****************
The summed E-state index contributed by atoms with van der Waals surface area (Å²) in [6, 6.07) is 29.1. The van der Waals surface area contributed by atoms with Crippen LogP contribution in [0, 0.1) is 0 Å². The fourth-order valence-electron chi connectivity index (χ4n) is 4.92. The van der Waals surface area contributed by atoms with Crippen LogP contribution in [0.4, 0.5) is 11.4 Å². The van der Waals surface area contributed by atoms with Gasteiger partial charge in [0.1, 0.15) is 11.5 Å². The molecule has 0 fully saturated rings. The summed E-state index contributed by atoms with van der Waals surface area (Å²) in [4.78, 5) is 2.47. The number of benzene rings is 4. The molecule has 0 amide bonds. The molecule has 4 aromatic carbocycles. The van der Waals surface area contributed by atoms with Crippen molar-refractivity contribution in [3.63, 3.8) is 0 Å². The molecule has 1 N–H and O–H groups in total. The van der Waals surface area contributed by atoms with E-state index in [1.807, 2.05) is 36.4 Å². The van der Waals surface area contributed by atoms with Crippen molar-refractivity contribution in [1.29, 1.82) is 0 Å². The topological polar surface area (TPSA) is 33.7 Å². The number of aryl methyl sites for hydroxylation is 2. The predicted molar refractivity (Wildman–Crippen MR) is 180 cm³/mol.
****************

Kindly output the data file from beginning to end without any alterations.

The summed E-state index contributed by atoms with van der Waals surface area (Å²) in [6, 6.07) is 29.1. The van der Waals surface area contributed by atoms with Crippen LogP contribution in [0, 0.1) is 0 Å². The fourth-order valence-electron chi connectivity index (χ4n) is 4.92. The van der Waals surface area contributed by atoms with Crippen LogP contribution in [0.4, 0.5) is 11.4 Å². The van der Waals surface area contributed by atoms with Gasteiger partial charge in [0.1, 0.15) is 11.5 Å². The molecule has 0 fully saturated rings. The summed E-state index contributed by atoms with van der Waals surface area (Å²) in [4.78, 5) is 2.47. The number of benzene rings is 4. The molecule has 0 amide bonds. The molecule has 4 aromatic carbocycles. The van der Waals surface area contributed by atoms with Crippen molar-refractivity contribution in [3.63, 3.8) is 0 Å². The molecule has 1 N–H and O–H groups in total. The van der Waals surface area contributed by atoms with E-state index in [1.807, 2.05) is 36.4 Å². The van der Waals surface area contributed by atoms with Crippen molar-refractivity contribution in [1.29, 1.82) is 0 Å². The topological polar surface area (TPSA) is 33.7 Å². The number of aryl methyl sites for hydroxylation is 2. The predicted molar refractivity (Wildman–Crippen MR) is 180 cm³/mol.